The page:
Sunday, September 1, 2013

Casual Connect 2013: Bite-Sized Narratives: Conveying Impactful Narrative with Emotional Hooks

by Levi Buchanan, Business Development, Chillingo
·         Summary: Use thin-slice narratives, telling story through character emotions and environments, and allowing the player to fill in the blanks themselves.
·         Cut the Rope is a true pick-up-and-play game that’s pure in storytelling. It doesn’t require a hard narrative and all the story is told through emotions and character animations.
·         The narrative should show motive, promise, raised stakes, and payoff. In Cut the Rope, Om Nom starts the level by pointing at his mouth, telling you to feed him (motive). When you cut the rope, he starts showing happiness as he’s about to get fed (promise). When the candy is next to any obstacles or danger, Om Nom shows worry (raised staked). Finally, when the candy is fed to Om Nom, he munches on the food happily (payoff). Cut the Rope tells an entire narrative in 30 seconds. Om Nom’s reactions to your actions are very emotional.
·         Where’s My Water was also effective in creating a strong character, Swampy, who recently entered Disney’s pantheon of characters. In the intro sequence, comic panels show ferocious, scary alligators and then cuts to Swampy, who’s taking a shower, showing you that he’s friendly and cheery.
·         Canabalt’s environment invokes panic. There’s a hard narrative for Canabalt that exists outside the screen, but the game itself keeps the narrative minimal and to the point.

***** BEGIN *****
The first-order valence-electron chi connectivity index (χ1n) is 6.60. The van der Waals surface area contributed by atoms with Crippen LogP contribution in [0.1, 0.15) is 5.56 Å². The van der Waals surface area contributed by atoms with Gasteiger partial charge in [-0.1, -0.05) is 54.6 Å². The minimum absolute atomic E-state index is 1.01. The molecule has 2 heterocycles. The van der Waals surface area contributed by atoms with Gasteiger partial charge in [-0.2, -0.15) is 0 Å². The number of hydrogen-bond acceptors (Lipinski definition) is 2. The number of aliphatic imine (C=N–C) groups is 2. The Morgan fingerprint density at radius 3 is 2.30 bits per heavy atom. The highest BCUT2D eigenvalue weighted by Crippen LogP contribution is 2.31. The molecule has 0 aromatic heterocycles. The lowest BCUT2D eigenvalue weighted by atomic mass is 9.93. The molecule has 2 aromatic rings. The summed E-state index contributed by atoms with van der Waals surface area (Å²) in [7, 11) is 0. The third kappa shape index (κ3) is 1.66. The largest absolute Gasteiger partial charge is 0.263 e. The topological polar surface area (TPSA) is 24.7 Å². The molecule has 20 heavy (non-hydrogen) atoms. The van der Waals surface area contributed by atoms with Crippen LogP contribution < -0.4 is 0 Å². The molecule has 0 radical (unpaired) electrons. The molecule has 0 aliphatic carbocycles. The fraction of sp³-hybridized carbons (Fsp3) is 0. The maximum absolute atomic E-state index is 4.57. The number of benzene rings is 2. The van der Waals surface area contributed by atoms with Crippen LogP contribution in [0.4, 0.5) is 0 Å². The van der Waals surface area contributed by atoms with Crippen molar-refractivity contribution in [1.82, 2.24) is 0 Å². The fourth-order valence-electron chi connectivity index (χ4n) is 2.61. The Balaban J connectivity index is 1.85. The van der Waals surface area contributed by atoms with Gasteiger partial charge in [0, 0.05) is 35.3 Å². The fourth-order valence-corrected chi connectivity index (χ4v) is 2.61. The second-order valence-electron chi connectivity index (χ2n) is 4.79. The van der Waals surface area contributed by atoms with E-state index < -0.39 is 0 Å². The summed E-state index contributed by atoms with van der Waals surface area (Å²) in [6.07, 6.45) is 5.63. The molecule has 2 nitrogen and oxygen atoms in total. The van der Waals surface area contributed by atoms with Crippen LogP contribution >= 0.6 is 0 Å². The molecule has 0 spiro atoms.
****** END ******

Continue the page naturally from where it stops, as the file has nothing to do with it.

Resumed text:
·         Successful mobile games have very thin narratives that are also very deep.
·         Thin-slicing is the concept of decision making with only bare, immediate information. We humans are very good at thin-slicing.
·         A thin-slice narrative embraces the economics of mobile, excising unessential plot and character elements.
·         The most important things to have in a narrative are…
1.     Relevance
2.     Momentum – remove any friction into your story
3.     Voice – transfer world building through a specific and consistent voice. Voice can come from art style. Swampy, for example, was designed to look like a Disney character.
4.     Emotion – emotion is the universal language. You can tell so much story with a single expression (e.g. Wild E. Coyote’s emotions).
·         Mobile games often focus too much on guilt and pride as emotions. There are not enough range of emotions like compassion and curiosity.

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